Urinary Incontinence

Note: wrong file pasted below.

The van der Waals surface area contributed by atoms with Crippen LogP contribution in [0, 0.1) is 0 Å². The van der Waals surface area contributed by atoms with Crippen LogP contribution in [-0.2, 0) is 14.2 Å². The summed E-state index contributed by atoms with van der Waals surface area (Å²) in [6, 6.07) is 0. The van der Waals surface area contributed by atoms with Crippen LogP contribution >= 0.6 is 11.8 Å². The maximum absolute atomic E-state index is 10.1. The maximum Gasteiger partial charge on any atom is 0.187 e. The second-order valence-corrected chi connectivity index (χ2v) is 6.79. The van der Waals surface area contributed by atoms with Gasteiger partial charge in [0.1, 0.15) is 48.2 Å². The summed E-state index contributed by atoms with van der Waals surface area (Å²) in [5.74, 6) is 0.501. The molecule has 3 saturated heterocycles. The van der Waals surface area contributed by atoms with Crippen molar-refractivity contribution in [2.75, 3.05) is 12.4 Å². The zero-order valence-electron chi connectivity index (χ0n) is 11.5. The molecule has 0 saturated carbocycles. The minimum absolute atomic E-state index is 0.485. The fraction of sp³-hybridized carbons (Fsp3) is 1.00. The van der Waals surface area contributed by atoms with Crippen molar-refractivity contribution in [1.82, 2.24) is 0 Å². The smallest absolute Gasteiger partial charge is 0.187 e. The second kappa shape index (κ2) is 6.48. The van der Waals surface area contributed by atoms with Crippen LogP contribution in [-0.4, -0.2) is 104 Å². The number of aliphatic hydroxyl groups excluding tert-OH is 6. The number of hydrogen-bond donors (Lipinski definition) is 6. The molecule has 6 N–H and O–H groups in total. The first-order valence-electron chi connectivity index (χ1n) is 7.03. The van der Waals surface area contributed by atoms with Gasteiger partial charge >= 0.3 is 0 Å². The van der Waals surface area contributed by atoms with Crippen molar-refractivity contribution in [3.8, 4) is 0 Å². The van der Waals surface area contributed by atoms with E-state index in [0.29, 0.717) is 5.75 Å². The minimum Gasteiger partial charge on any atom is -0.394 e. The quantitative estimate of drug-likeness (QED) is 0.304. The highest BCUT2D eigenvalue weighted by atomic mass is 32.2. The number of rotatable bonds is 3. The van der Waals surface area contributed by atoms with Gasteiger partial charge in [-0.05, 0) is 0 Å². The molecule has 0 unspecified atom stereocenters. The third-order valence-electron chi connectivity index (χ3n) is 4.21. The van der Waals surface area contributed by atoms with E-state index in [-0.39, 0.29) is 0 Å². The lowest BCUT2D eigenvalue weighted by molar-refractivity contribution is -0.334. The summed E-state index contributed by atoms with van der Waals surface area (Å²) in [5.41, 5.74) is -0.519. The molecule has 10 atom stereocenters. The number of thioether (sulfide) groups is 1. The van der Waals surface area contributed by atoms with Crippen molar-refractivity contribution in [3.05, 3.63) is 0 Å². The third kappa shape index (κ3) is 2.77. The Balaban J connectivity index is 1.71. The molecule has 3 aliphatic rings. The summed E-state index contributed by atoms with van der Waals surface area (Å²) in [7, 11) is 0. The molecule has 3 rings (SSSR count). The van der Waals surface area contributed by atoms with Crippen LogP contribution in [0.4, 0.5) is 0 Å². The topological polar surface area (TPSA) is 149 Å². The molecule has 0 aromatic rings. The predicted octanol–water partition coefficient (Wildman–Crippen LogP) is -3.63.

Outcomes of studies that compare pelvic muscle exercises alone to pelvic muscle exercises with biofeedback emphasize the importance of appropriate PFM identification. Bergio et al.10 concluded that both groups significantly reduced the frequency of incontinence. The biofeedback group averaged a 75.9% reduction in incontinence, significantly greater than the 51% reduction shown by the verbal feedback group. Furthermore, whereas the biofeedback group improved in the strength and selective control of the PFMs, the same improvement was not seen in the verbal group. In a review of randomized clinical trials of physical therapy for stress urinary incontinence (SUI) and based on levels of evidence criteria, strong evidence was found to suggest that PFM exercises are effective in reducing the symptoms of SUI.11 They found no evidence that PFM exercises with biofeedback were more effective than PFM exercises alone. In contrast in, a meta-analysis of studies that examined the patients with SUI, PFM exercises with biofeedback were more effective than PFM exercises alone.12 Patients who do undergo biofeedback have a more rapid reduction in leakage compared with those who perform pelvic floor exercises alone.13 In clinical practice, behavioral therapy is often combined with drug therapy. A randomized controlled study of 197 women with urge urinary incontinence or mixed incontinence with urge as the predominant pattern compared the effectiveness of biofeedback-assisted behavioral treatment with drug treatment.14 Subjects were randomized to four sessions of biofeedback-assisted behavioral treatment, drug treatment with oral immediate-release oxybutynin chloride, or a placebo control group. Behavioral treatment, which yielded a mean of 80.7% reduction of incontinent episodes, was significantly more effective than drug treatment (mean 39.4% reduction). Patient-perceived improvement was greatest for behavioral treatment. Only 14% of patients receiving behavioral treatment wanted to change to another treatment versus 75% in each of the other groups. Multimodality approaches, combining physiotherapy, drug therapy, and behavioral pattern modification, seem to have the highest success rate.15

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